New York philanthropist Mrs. Mimi Levitt visited The Orpheum Theatre on Wednesday. She and late husband Mortimer established the Mortimer Levitt Foundation in 1966 to provide assistance to performing arts venues that build communities and support diversity. Mrs. Levitt funded the 2007 renovation effort of the Overton Park Shell that preceded its re-opening in fall of last year as the Levitt Shell at Overton Park. Her contributions to the Levitt Shell amount to over 1 million dollars over the past five years. She is not only a noted Arts benefactress, but also an avid fan of opera and historic preservation, which led her to The Orpheum, the first building in Memphis to be placed on the National Register of Historic Places.
Orpheum Building Manager Richard Reniach led Mrs. Levitt on a tour of the South's Finest Theatre. Representatives from Opera Memphis,the Levitt Shell, and the New Ballet Ensemble were present as the Viennese octogenarian learned about the 1928 construction, the 1984 and 1998 renovations, the Wurlitzer organ, the near flawless theatre acoustics, and, of course, Mary the Ghost.
Mrs. Levitt was impressed with the restoration, particularly the detailed gold leaf. Reinach said the cost of painting the interior during the 1998 renovation was over $500,000! It won't be too much longer until the work needs to be redone. There is only one company that the few remaining historic theatres in the U.S. trust for this kind of work, and they're located in New Berlin, Wisconsin, of all places.
There are currently five Levitt Pavillions across the United States - Los Angeles, Pasadena,CA; Arlington, TX; and the original Levitt in Westport,CT. They are all characterized by a grassy open-air setting, professional sound, musical diversity, and family friendliness. However, they all reflect the uniqueness of their community. Oh, and the concerts are all free!!!
Just as an aside-- When I first learned of the new name and was completely uninformed on the project, I remember thinking that attaching Levitt to The Shell was a bad idea. On a trip, I'd seen information on a concert that was at the Levitt Pavilion in LA. I made the assumption, wrongly, that Levitt was some sort of national corporate conglomerate that buys these venues across the country, sometimes renovates them, and makes a substantial profit under the guise of growing arts in the community. Corporations are always looking to attach their name to any arena, stadium, or other place people flock. Other than demolition, what could be worse for our Shell? The Shell that is an indelible part of Memphis history, where Elvis played one of his first concerts in 1954. (Some call it the first rock 'n roll concert ever.) The Shell that's located in the heart of Memphis's cultural hotbed. If I had one day to make someone truly feel what it is to be a Memphian, apart from our great tourist attrations, a concert in Overton Park at The Levitt Shell wouldn't be a bad place to start.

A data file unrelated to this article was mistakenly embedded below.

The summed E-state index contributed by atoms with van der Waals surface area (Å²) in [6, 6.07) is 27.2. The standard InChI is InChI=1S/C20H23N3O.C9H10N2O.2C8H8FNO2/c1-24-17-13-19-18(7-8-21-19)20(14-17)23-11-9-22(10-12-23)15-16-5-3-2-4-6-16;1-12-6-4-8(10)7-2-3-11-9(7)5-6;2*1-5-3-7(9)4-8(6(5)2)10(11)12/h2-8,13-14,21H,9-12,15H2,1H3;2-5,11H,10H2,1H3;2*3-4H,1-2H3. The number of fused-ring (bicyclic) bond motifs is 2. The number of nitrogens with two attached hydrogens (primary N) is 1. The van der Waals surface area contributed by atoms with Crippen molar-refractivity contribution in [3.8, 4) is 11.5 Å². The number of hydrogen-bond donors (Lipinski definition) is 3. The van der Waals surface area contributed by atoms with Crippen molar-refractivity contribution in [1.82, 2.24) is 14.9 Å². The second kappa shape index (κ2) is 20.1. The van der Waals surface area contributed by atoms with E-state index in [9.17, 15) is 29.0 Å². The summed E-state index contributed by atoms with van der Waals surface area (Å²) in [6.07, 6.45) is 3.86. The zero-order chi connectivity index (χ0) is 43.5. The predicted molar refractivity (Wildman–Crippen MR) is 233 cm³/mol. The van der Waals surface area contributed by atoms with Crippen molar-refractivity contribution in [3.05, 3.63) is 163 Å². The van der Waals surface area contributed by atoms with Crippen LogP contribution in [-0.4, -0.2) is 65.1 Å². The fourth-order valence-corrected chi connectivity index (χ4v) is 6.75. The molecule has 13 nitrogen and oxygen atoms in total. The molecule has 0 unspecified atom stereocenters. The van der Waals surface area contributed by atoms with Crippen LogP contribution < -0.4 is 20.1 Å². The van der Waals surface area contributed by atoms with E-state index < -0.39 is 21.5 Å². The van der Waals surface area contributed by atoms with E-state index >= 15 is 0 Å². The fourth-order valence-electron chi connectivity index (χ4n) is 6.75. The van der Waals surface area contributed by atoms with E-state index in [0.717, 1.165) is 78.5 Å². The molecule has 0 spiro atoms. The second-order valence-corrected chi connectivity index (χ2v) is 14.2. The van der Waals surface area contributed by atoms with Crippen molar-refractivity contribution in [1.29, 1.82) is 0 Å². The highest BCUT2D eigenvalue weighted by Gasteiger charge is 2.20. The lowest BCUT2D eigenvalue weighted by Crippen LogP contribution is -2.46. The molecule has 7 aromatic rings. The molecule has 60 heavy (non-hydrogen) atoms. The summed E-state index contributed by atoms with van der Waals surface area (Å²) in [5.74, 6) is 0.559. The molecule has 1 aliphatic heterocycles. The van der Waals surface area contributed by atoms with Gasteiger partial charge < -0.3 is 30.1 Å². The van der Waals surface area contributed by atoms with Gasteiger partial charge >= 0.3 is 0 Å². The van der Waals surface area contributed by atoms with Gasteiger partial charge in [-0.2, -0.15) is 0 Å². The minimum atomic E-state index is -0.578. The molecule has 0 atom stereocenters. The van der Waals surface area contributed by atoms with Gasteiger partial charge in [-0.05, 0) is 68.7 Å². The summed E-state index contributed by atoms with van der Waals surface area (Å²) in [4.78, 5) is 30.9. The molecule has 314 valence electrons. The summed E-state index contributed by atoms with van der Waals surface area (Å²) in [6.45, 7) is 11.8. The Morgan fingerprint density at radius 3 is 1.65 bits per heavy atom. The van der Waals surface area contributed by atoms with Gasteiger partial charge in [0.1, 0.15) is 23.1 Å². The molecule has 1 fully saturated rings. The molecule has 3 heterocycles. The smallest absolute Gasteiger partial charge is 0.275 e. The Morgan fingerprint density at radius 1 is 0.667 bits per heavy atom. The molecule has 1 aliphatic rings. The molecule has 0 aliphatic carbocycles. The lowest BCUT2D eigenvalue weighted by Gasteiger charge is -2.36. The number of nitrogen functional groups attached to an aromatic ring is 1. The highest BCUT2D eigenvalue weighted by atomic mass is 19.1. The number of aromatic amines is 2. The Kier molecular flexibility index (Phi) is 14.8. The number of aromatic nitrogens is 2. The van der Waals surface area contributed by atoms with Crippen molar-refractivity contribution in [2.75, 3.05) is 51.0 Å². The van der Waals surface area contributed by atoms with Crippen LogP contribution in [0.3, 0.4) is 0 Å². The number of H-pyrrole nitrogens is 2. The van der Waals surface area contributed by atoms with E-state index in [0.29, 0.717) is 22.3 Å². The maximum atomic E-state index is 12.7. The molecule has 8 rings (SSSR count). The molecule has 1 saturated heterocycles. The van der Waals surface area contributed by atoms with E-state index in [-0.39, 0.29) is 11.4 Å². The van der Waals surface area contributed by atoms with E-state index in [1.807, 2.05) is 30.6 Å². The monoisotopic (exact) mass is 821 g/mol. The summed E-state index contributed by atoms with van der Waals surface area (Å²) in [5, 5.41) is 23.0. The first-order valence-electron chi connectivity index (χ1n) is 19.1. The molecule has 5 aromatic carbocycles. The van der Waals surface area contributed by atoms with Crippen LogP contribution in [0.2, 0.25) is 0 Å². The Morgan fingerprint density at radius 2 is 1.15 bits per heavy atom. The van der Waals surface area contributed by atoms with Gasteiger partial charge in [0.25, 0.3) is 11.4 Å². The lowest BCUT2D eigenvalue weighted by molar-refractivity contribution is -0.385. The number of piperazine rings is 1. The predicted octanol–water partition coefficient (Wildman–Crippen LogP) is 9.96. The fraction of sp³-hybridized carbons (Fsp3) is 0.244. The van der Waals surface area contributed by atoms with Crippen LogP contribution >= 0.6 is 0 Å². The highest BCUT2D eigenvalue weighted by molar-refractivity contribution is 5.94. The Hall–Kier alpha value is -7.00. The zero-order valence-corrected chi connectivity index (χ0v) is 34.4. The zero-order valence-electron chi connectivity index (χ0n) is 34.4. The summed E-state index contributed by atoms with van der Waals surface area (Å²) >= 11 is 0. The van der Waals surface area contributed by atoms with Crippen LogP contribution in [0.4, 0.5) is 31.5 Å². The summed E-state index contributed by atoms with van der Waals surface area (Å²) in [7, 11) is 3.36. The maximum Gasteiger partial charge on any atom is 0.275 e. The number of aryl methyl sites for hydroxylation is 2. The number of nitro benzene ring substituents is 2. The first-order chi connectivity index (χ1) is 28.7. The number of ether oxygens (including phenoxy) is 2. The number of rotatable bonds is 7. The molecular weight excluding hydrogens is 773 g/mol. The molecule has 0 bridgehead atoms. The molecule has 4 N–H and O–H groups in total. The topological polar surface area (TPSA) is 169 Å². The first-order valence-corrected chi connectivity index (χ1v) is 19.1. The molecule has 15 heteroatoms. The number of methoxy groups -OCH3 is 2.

The truth about the rechristening as the Levitt Shell is the complete opposite. The Levitts have been dedicated to preserving these venues and ensuring that they remain a community treasure. When Mortimer Levitt sold his custom shirt clothing empire that catered to celebs and businessmen in 1997, all of the proceeds were transferred directly to the Arts Foundation he and his wife set up three decades earlier.
Most of these Shells and other outdoor pavilions built during the Great Depression are no longer standing. Our own Shell was scheduled to be razed in the early 1960s, 1972, and 1984, but was saved by citizen organization and effort.
In addition to increased exposure to the Arts for all Memphians, the re-opening of the Levitt Shell seems to have strengthened ties between what some might think would be competing arts groups. And for most everyone else, the 2008 opening has been a source of civic pride.
Thank you Mrs. Levitt!
FREE Music in Memphis at the Levitt Shell
Every Thursday, Friday, Saturday and Sunday
May 28 - Jun 28, 2009